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Ordinary people are risking their lives every day to protect vulnerable communities and a fragile environment within an increasingly restricted civic space. High-profile attacks against NGO workers in 2016 included the rape and assault of foreign aid workers in Juba by South Sudanese troops in July and the killing of a Syrian humanitarian aid worker and around 20 civilians in an airstrike on an aid convoy in Aleppo in September. In 2015, 515 aid workers were reported killed, injured or kidnapped by Aid in Danger, and 100 journalists and media staff were killed according to the Committee to Protect Journalists, which also reported that 199 journalists had been imprisoned that year. Amnesty International reported that 122 countries tortured or otherwise ill-treated people and that war crimes or other violations of the laws of war were committed in at least 19 countries.

NGOs and board members are increasingly aware of their legal duty of care obligations to their employees following the 2015 Dennis vs. Norwegian Refugee Council case and an earlier landmark case against Samaritan’s Purse (see below). However, the danger is that organisations will either become too risk adverse or simply adopt a ‘tick box’ approach to security risk management. We seek to challenge both responses, as neither will ensure the safe and effective delivery of programmes to those in need.

The danger is that NGOs will either become too risk adverse or simply adopt a 'tick box' approach to security risk managementClick To Tweet

With the support of our intelligence, training and equipment units, the aid workers and others we work with should be safe, but unforeseen or unavoidable security and medical threats do arise in the field, and our security unit means we can respond effectively when they do, including with remote medical support (by telephone or internet) and extraction and evacuation via our emergency response teams. Informed directly by the work of our innovation unit, we develop and deliver appropriate security services that address both the external threats to NGO workers and the internal vulnerabilities that place them at risk of violence. We ensure our client’s security in the widest sense as well as providing the full range of security risk mitigation services, including unarmed security advisers, site security audits, cyber security audits and counter-surveillance measures. 

Such services are also of great assistance to human rights defenders, journalists and political activists who face persecution and state violence and are consistently targeted by security services. They cannot afford commercial security advice and obviously cannot turn to the police for protection. By developing networks of skills-based volunteers and building relationships with trusted partners, Open Briefing can meet those needs cost effectively.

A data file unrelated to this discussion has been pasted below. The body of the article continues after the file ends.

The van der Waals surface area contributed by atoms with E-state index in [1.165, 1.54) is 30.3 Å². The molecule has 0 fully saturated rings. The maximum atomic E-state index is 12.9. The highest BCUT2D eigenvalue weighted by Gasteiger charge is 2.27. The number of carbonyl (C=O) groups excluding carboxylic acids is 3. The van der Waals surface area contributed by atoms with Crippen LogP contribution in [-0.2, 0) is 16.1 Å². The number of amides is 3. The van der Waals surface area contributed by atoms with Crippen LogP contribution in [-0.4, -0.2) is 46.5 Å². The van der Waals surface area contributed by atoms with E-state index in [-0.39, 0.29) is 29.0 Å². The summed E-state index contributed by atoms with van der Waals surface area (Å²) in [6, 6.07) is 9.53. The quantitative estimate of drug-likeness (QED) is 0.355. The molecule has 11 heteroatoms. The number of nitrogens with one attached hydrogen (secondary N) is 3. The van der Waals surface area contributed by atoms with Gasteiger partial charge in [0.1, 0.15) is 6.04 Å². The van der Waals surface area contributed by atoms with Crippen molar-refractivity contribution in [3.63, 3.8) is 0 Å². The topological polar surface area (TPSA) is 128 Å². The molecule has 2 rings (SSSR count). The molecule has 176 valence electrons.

We believe that humanitarians and other NGO workers are best secured through the acceptance of local communities, not through fortification and deterrence. All our protective services are therefore intelligence-led and based on preventative strategies and proactive measures rather than violent reactive responses. As part of this, Open Briefing operates a ‘no weapons policy’. We only deploy unarmed security advisers, as we do not wish to add further armed actors into already volatile situations.

Dennis vs. Norwegian Refugee Council

On 29 June 2012, five employees of the Norwegian Refugee Council (NRC) were shot when their convoy was ambushed while travelling in the Dadaab refugee camps in Kenya. The driver, Abdi Ali, was killed, and aid worker Steve Dennis and three of his colleagues were wounded and kidnapped. The hostages were freed four days later in an armed rescue operation by pro-Kenyan government Somali militia.

In the aftermath, Dennis challenged the adequacy of NRC’s response and the level of accountability and transparency in its investigation of the incident. Three years later, Dennis submitted a claim against the NRC at the Oslo District Court. On 25 November 2015, the court found that the NRC had acted with gross negligence, and ruled that the organisation was liable for compensation.

This followed a 2011 case in which a programme manager for the evangelical Christian relief organisation Samaritan’s Purse, Flavia Wagner, sued the organisation and the crisis-management consultancy it used for their failings before and during the three months she was held captive in the Darfur region of Sudan in 2010.

The European Interagency Security Forum has examined the Dennis vs. NRC case, and urges the humanitarian sector to learn the following lessons, which apply equally to all NGOs sending staff into high-risk environments:

  • duty of care is a legal obligation that NGOs must adhere to, and to the same standard as any other employer;
  • informed consent is a vital component of duty of care in high-risk environments;
  • NGOs should institute stronger security risk management procedures rather than becoming more risk adverse;
  • mitigation measures must be proportionate to the risk; and
  • a security incident may be beyond an organisation’s control, but how it manages it is not.

These are the very principles that drive Open Briefing’s work in this area, and we are committed to helping all NGOs develop and implement appropriate security risk management procedures in light of this landmark case.